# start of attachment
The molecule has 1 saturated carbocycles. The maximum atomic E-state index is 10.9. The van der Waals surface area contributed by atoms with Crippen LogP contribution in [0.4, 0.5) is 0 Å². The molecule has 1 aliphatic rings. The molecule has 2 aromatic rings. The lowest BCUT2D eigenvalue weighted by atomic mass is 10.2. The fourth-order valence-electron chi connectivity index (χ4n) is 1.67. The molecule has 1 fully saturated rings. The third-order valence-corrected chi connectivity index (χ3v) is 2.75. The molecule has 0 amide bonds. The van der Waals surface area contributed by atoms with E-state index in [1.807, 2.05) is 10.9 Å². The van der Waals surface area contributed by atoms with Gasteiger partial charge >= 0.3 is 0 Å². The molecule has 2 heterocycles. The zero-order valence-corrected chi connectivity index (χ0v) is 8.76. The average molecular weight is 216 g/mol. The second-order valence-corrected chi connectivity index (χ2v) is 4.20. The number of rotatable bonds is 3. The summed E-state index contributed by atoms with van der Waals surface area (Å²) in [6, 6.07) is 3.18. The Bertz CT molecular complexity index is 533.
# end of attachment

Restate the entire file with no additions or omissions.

The molecule has 1 saturated carbocycles. The maximum atomic E-state index is 10.9. The van der Waals surface area contributed by atoms with Crippen LogP contribution in [0.4, 0.5) is 0 Å². The molecule has 1 aliphatic rings. The molecule has 2 aromatic rings. The lowest BCUT2D eigenvalue weighted by atomic mass is 10.2. The fourth-order valence-electron chi connectivity index (χ4n) is 1.67. The molecule has 1 fully saturated rings. The third-order valence-corrected chi connectivity index (χ3v) is 2.75. The molecule has 0 amide bonds. The van der Waals surface area contributed by atoms with E-state index in [1.807, 2.05) is 10.9 Å². The van der Waals surface area contributed by atoms with Gasteiger partial charge >= 0.3 is 0 Å². The molecule has 2 heterocycles. The zero-order valence-corrected chi connectivity index (χ0v) is 8.76. The average molecular weight is 216 g/mol. The second-order valence-corrected chi connectivity index (χ2v) is 4.20. The number of rotatable bonds is 3. The summed E-state index contributed by atoms with van der Waals surface area (Å²) in [6, 6.07) is 3.18. The Bertz CT molecular complexity index is 533.